Why the IRA was wrong to fight the British

Niall Mulholland argues a socialist line on why the IRA was wrong to fight its long war against the British in Northern Ireland.

  • peteb

    Whatever analysis there may be in that piece, Mick, it’s ultimately and fatally undermined by this paragraph –

    I tuned out at “The task of ending capitalism….”

  • smcgiff

    ‘I tuned out at “The task of ending capitalism….”‘

    You got farther than I did. I saw the work Marxism in the top right hand corner and exited post haste.

  • peteb

    Well I’m clearly more tolerant/foolish* [delete as appropriate] than you, smcgiff. 😉

    It’s not a terrible assessment of the wider process in general [I’ve seen worse].. but the resorting to tired out-dated slogans to rally converts/convertibles under the red banner a) marks out the zealot; b) holds on to the prospect of using violence when the [working-class] party faithful are ready.

  • smcgiff

    ‘It’s not a terrible assessment of the wider process in general’

    Like any likeminded organisation, it’s key to have as much sane commentary as possible (hey, a bit like Slugger!) to wean the gullible.

  • Yoda

    I read it to the end.

    An interesting attempt at a non-sectarian look at NI; the author says that “socialists” want an end to so-called “individual terrorism” while moving towards mass-movement “insurrection.”

    Marxian-type texts can be interesting for their analyses of how capitalist states work, but I really don’t see how “the task of ending capitalism” is to be accomplished. We believe we are so individual that we will all act in unison to prove it.

    Pete, why do you believe the piece is “fatally” undermined by the sentence you cite? (genuine question)

  • peteb

    Oh I read it to the end, Yoda… another five minutes of my life I’ll never get back.

    As for being fatally undermined. As you remarked the writer has accepted for himself, and hopes to persuade others of, “the task of ending capitalism”. This tract falls into the category, as I’d suspect the writer intended, of propaganda towards that goal.

    It can be looked at as an interesting analysis in a detached academic point of view. But it’s intent is more than simply analysis.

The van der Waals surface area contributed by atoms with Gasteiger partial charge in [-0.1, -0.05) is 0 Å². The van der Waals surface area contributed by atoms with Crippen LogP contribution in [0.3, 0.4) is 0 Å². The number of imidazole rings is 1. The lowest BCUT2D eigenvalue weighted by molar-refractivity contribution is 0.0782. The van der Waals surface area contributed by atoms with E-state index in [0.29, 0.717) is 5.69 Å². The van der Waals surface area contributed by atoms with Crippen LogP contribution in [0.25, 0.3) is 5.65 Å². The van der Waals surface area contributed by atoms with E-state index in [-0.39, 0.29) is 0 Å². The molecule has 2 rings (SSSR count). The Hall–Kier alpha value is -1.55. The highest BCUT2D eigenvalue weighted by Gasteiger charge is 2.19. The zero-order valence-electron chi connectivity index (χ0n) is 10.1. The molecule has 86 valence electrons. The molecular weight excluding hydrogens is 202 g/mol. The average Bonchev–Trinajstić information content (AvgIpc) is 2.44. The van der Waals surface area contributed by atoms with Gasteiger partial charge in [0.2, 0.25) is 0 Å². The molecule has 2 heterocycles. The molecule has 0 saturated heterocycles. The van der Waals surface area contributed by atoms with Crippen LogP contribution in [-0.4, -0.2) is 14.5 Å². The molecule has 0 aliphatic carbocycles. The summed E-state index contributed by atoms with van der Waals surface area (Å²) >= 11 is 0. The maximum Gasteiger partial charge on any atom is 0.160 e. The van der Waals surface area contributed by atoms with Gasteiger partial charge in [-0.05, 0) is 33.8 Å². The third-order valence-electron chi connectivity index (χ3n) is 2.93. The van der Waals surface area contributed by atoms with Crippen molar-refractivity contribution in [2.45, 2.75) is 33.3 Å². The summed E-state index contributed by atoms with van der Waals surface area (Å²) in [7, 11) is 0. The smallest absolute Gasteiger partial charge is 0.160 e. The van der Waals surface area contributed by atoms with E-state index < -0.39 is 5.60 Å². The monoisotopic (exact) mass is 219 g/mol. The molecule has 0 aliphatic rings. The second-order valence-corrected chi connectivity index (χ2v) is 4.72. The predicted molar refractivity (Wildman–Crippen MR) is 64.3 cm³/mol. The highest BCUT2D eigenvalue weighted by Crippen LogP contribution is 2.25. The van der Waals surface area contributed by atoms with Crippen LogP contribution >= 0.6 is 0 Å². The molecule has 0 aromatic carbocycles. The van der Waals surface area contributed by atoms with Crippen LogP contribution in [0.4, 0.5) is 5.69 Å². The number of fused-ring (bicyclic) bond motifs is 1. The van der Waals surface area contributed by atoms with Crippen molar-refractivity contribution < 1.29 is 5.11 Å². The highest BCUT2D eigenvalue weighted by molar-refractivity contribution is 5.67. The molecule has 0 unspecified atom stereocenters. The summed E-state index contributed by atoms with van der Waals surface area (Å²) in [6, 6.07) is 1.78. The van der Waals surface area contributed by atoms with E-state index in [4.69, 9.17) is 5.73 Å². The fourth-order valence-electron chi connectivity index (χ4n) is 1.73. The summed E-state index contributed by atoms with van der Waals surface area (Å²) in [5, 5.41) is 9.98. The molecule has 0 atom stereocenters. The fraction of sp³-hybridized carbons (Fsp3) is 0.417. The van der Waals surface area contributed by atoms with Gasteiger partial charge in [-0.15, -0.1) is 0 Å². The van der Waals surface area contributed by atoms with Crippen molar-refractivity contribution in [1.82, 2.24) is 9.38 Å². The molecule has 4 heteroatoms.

That undermines it in my view.

    More importantly, however, is that the resort to insurrection is maintained as a valid option. So, arguably, for the writer it wasn’t that the IRA were wrong to fight their long war.. just they were the wrong organisation to do it.

  • bigwhitedove

    My God,
    I wish I had the time/energy/patience to dissect this “opinion piece” to show what a load of misinformation this really is!!!!
    I suppose Niall might read this and the one question I have for him is
    Could you please identify one “health cut” Bairbre de Brun made as Minister for Health?

  • Yoda

    Cheers, Pete.

    So, arguably, for the writer it wasn’t that the IRA were wrong to fight their long war.. just they were the wrong organisation to do it.

    I completely agree that that is what he’s driving at.

    It’s also interesting that he targets religion in the way that he does; it’s like he recognises that these other “mass movements” are in competition with the socialist enterprise for hearts, minds and material souls.

  • Denny Boy

    “Nationalist, right-wing leaders, like John Hume, were able to dominate the civil rights struggle, giving it a ‘Green’ colour.”

    John Hume right wing??!! A man who agitated as much as anyone for change? Are they saying he’s a conservative?

  • missfitz

    It’s great to see Niall back and writing again, and it warms my heart to no end. I think I have some substantive issues, but hey! great to see you on the keyboard Niall